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What is Macro?

Macro is a code that writes code. Macros are one of the most advanced and powerful features of Elixir. They make it possible to perform powerful code transformations in compilation time. . Before jumping into macros lets have a basic understanding of the abstract syntax tree (AST)

What is Abstract Syntax Tree(AST)?

Abstract syntax trees are used to represent the structure of a program’s source code for the compiler to use. Compiler or interpreter generates AST before generating the machine code.

Let's take a look at AST representation for expression 2 * 6 - 9 looks like this

Elixir's creator designed the language differently. In elixir, AST is exposed in a form that can be represented by Elixir’s own data structures. you can represent elixir code in AST format by using a quote macro. you can pass a chunk of code as an argument to quote macro it will return the AST of that syntax

quote:

The main purpose of the quote is to retrieve an internal representation of the code

                
  iex(1)> quote do: 1 + 2

        {:+, [context: Elixir, import: Kernel], [1, 2]}
                
              

Elixir AST is a three-element tuple. the first element represents the function, the second element represents metadata and the third element represents the arguments list

you can use Macro.to_string to convert AST to string

                  
  iex(6)> Macro.to_string( quote do: 1 + 2)
      "1 + 2"
                  
                

you can evaluate AST using Code.eval_quoted function

                  
  iex(12)>    ast = quote do:  1 + 2          
      {:+, [context: Elixir, import: Kernel], [1, 2]}
  
iex(13)> Code.eval_quoted(ast) {3, []}

unquote:
unquote is another macro you need to be aware of, It helps to inject the chunk of code inside the AST, you can not access outside values inside the macro directly, unquote helps you to access those values

                  
  eg:  iex(7)> num = 1

  iex(8)> quote do:  num + 2

  {:+, [context: Elixir, import: Kernel], [{:num, [], Elixir}, 34]}
                  
                

unquote works smiliarly as string inpterpoation, it injects values inside quote

                  
  iex(31)> quote do: unquote(num) + 2 

  {:+, [context: Elixir, import: Kernel], [1, 2]}
                  
                

I hope you got an idea of What AST is and how it represents in elixir. If you are still confused don't worry you will get clarity by the end of this blog.

You can define macro using defmacro keyword. macros accept AST as argument and return AST value. Let's build a macro together to get more clarity

If you are from the ruby background you are already familiar with unless statements. basically, unless statement works opposite of the if statement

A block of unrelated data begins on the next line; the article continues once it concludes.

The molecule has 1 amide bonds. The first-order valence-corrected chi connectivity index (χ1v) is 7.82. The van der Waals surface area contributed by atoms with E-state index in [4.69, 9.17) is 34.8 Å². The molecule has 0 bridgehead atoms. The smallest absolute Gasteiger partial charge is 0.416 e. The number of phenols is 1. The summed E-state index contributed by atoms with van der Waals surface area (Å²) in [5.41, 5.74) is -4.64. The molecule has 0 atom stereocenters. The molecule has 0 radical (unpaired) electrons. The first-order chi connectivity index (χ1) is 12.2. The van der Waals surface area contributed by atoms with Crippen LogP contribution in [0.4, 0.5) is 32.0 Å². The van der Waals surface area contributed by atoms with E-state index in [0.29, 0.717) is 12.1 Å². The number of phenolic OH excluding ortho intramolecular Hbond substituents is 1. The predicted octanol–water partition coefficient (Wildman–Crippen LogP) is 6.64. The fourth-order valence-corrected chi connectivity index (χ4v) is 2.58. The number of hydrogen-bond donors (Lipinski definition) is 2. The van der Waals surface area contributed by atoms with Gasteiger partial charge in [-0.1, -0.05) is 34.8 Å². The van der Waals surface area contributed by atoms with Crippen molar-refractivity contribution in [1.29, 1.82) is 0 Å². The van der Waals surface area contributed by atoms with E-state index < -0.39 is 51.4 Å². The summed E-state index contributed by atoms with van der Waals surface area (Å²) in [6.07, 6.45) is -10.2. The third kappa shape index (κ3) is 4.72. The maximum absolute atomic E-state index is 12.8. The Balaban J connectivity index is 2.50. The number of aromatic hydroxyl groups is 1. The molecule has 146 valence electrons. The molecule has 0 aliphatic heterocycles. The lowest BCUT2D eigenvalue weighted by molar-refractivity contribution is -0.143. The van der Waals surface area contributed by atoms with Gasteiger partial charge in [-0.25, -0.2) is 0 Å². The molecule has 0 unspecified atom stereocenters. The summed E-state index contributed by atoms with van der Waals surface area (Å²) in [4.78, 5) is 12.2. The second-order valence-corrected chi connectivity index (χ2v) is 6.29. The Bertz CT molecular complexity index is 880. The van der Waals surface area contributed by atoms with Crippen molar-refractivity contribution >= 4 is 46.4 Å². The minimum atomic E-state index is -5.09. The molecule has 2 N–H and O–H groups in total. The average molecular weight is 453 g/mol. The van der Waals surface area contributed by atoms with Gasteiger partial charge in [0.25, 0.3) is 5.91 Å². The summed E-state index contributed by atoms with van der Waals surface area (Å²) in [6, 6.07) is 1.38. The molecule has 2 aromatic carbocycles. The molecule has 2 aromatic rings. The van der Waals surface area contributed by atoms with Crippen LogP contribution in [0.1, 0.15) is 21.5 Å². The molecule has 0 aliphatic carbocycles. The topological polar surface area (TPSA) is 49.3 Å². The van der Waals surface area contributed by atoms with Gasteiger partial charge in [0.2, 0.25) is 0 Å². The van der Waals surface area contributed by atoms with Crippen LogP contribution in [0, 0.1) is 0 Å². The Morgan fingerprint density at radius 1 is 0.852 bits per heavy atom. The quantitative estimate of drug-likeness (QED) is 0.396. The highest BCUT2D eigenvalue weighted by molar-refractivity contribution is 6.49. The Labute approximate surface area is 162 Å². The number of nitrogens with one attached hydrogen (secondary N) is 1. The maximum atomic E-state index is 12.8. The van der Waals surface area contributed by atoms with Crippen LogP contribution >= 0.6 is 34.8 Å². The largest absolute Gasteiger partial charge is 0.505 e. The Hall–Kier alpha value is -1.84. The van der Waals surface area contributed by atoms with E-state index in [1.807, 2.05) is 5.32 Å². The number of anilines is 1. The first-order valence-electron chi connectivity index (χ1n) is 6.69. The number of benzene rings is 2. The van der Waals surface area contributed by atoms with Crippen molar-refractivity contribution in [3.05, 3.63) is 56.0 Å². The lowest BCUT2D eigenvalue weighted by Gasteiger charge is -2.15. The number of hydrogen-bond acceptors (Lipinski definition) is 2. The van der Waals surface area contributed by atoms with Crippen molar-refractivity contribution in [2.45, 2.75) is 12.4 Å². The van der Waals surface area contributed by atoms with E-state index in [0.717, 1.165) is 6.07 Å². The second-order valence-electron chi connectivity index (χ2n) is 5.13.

if 2== 2 , do: IO.puts "Hello", else: "World"

In this statement, The output will be Hello

` if we use unless in the above expression `unless 2== 2, do: IO. puts "this", else: "that"
the result will be that

Before building our own unless macro let's define rules first. Rules are very simple It should accept two arguments, the first argument is an expression that needs to be evaluated and the second argument is a list of do, else keyword arguments, if the expression is false or nil do block will be executed otherwise else block will be executed

When you pass any argument it macro it will implicitly convert into AST statement

                
  defmodule ControlFlow do
    defmacro unless!(expression, [do: this, else: that] ) do
      quote do
        case (unquote(expression)) do
          x when x in [false, nil] -> unquote(this)
          _ -> unquote(that)
        end
      end
    end
  end
              
            

Macros always return AST value, we wrapped our entire logic inside the quote block. we evaluated the expression using unquote macro it will give true, false, or nil value. If the expression is false or nil, we unquote `this` statement otherwise we unquote `that` statement

Lets test this in iex terminal

              
  ex(13)> require ControlFlow                                                                                  
  ControlFlow
  iex(14)> import ControlFlow                                                                                   
  ControlFlow
  iex(15)> unless! 2 == 3 , do: IO.puts("Execute unless macro"), else: IO.puts("Failed to excute unless macro ")
  Execute unless macro
  :ok
              
            

we succefully created our own macro.

We can perform pattern matching on macros. Let's define a new macro add, If the input to the macro pattern match with tuple {:+, _, [lhs, rhs] } and perform addition operation on lhs and rhs

              
  defmodule ControlFlow do
    defmacro add({:+, _, [lhs, rhs]}) do
      quote do
        unquote(lhs + rhs)
      end
    end
  end
              
            

Macros are really powerful most of the elixir code is written using macros

I hope you understand the power of macros in elixir. You can learn more about elixirs in https://elixir-lang.org/getting-started/meta/macros.html and the Metaprogramming in Elixir by ChrisMcCord

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